Impact of milk scare 'limited' for NZ exports

Updated: 2013-08-14 07:38

By Yao Jing (China Daily)

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Although some New Zealand exporters are worried that consumer concerns over contaminated milk powder from global dairy giant Fonterra Co-operative Group Ltd will mean declining sales to China, they may not feel a pinch, at least not in the long run.

China has banned tainted milk powder from New Zealand. Meanwhile, authorities in New Zealand are investigating the contamination scare to allay consumer fears in China, as they try to keep the issue from affecting trade overall.

The head of New Zealand's farming industry, Federated Farmers of New Zealand President Bruce Wills, issued an unconditional apology to Chinese consumers over the dairy issue and praised the Chinese government's reaction to the crisis, said the Xinhua News Agency.

New Zealand Prime Minister John Key said on Sunday that he is likely to visit China once inquiries into the Fonterra food safety scare have been completed.

"It's really about what is the damage to New Zealand's reputation, both for Fonterra and for dairy products, but also for the wider products we sell into the Chinese market and other markets overseas," Key said in an interview with Television New Zealand, according to Bloomberg News.

Key said the challenge now for Fonterra and New Zealand is to restore confidence with Chinese consumers, but he is confident that any long-term damage to New Zealand's reputation can be limited, Xinhua reported.

China overtook Australia as New Zealand's biggest export market in the first quarter of 2013, according to Statistics New Zealand.

Impact of milk scare 'limited' for NZ exports

The country's total exports to China have almost tripled since 2008, rising from $2.1 billion to $6.1 billion in 2012.

The nation's largest category of exports to China in 2012 was dairy products: milk powder, butter and cheese, with a value of $2.2 billion.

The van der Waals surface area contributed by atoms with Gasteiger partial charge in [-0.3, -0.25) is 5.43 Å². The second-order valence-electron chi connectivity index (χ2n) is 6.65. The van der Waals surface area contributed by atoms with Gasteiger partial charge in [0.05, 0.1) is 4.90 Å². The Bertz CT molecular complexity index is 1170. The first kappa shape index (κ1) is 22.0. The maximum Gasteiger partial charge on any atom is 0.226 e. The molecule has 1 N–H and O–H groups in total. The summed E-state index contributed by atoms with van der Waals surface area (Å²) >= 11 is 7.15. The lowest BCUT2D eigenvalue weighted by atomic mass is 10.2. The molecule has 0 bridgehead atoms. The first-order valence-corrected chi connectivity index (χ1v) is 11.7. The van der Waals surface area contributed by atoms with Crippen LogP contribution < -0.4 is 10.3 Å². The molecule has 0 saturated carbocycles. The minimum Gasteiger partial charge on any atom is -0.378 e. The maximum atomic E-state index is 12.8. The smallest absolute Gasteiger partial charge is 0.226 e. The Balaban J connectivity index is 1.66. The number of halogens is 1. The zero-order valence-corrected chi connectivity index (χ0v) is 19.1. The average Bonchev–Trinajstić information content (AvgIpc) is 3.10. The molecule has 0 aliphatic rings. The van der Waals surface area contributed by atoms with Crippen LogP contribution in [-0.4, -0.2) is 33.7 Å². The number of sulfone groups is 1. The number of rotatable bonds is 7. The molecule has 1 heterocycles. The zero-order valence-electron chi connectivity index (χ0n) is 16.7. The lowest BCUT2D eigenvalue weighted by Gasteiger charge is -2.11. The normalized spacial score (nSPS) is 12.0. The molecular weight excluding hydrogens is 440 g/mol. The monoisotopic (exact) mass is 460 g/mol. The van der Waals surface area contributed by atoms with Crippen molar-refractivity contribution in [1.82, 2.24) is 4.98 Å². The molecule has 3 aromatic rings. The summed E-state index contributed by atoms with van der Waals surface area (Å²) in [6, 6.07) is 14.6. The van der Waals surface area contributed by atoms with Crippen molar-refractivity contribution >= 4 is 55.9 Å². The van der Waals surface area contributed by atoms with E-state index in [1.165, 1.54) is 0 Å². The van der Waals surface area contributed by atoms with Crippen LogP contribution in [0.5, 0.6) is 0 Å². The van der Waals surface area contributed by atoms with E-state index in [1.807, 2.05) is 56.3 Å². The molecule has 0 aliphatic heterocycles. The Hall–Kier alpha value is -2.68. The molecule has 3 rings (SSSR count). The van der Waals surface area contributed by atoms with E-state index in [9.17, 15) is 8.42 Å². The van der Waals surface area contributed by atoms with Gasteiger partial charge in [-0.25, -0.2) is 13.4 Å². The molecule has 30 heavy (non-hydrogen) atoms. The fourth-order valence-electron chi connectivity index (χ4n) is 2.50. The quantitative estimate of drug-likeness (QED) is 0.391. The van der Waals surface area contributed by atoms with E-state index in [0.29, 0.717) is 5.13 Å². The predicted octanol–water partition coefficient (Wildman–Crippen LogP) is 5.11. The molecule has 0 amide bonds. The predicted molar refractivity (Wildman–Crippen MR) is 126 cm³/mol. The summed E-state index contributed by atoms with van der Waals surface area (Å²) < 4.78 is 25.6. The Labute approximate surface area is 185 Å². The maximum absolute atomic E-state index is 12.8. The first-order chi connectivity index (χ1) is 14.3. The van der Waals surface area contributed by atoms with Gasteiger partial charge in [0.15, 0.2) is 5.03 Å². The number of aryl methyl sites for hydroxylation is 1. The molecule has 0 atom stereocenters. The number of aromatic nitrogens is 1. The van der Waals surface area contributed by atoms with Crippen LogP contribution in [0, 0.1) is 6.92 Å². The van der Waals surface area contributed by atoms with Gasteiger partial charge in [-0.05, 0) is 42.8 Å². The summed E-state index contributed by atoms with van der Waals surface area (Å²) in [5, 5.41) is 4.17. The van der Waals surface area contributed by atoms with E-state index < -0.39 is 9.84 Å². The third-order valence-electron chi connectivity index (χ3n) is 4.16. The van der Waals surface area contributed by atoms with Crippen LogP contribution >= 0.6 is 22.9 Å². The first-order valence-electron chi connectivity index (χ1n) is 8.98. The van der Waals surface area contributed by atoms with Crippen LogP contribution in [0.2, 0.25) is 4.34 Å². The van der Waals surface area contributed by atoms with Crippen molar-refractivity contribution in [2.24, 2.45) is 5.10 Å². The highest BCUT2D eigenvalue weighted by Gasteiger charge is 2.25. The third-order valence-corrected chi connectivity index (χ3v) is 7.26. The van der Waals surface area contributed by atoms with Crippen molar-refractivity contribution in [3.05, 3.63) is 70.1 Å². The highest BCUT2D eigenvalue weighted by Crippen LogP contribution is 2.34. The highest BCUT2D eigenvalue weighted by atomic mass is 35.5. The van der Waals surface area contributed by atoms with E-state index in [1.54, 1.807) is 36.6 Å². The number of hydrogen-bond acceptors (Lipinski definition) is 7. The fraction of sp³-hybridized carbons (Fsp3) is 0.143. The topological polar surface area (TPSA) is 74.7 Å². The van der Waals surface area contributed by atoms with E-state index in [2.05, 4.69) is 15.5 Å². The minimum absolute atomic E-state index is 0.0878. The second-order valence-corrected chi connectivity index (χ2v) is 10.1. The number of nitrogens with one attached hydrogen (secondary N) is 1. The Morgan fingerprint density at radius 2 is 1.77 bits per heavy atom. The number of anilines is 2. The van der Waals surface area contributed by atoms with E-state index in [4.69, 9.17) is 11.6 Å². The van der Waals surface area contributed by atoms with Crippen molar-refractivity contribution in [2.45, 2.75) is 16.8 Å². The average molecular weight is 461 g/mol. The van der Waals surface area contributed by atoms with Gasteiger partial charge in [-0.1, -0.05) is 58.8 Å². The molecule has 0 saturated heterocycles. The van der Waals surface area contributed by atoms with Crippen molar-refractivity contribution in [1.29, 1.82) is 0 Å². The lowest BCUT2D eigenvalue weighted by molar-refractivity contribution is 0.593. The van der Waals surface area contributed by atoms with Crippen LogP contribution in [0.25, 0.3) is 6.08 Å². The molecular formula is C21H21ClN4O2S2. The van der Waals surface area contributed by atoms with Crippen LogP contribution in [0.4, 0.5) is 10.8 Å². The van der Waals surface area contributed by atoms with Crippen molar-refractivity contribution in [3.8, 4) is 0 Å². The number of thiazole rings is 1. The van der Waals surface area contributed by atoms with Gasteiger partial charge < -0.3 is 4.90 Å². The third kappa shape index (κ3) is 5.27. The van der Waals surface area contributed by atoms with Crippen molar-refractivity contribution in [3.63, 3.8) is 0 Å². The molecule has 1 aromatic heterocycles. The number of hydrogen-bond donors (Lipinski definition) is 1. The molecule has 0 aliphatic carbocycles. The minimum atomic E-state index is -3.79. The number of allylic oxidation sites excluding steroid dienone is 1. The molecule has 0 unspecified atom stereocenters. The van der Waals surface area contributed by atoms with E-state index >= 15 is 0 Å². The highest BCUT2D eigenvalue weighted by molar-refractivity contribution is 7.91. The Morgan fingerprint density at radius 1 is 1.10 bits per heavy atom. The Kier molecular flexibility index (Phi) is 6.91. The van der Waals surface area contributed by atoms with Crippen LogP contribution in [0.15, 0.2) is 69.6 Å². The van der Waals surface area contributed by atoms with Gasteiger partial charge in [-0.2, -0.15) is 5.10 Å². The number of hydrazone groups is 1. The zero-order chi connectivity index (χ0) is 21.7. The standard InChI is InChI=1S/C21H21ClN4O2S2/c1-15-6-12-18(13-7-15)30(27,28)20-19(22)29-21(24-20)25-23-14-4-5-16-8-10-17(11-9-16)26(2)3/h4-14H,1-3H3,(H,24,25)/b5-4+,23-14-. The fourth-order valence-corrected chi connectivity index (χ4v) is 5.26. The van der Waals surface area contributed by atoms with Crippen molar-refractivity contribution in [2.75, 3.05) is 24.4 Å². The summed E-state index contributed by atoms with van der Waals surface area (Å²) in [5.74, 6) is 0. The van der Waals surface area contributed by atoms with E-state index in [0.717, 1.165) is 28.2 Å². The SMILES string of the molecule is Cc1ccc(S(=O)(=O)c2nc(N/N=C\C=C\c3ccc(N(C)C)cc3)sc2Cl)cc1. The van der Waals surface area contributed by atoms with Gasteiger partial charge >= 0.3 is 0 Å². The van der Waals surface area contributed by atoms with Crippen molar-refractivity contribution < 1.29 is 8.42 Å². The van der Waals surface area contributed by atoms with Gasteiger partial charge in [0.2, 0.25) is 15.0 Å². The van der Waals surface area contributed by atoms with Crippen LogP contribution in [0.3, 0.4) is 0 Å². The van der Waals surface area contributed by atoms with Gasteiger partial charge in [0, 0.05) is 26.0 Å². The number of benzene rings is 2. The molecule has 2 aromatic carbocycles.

"As one of the world's biggest dairy producers, the crisis is damaging the reputation of dairy products from New Zealand, which supplies more than 80 percent of China's imported milk powder.

"Chinese consumers will shift to dairy products from other countries for the time being," said Liu Wenge, a professor at the Central University of Finance and Economics in Beijing.

However, Liu and other experts see the crisis as having just a limited, short-term impact on the country's dairy exports to China. The position of broader New Zealand products will not be shaken among Chinese consumers.

"China will not shut the door to such a big dairy supplier in the long term," said Mei Xinyu, a senior researcher with the Ministry of Commerce.

The reality is that Chinese consumers have sought out imported dairy products because of their lack of confidence in domestic brands, as well as their regard for foreign labels.

"It will not take long for consumers, who tend to buy high-end foreign labels, to go back to New Zealand dairy products once the crisis passes," said Mei.

Further, Mei said, the contamination isn't a systemic issue for Fonterra, but just an accident at a small factory. The contamination is said to have stemmed from a dirty pipe at a Waikato factory.

"New Zealand's other industries will not be affected," said Mei.

The rebuilding of New Zealand's dairy market share in China also depends on whether the government and any company involved with the problem deals with the crisis correctly, experts said.

"At the very least, it has caused panic among Chinese consumers. Once New Zealand resolves (the issue) actively and honestly, the market will rebound in about one year," said Wang Li, an analyst at the Chinese Academy of International Trade and Economic Cooperation, a government think tank.

The New Zealand-China Free Trade Agreement was the first free trade pact that China signed with any developed country. It took force on Oct 1, 2008.

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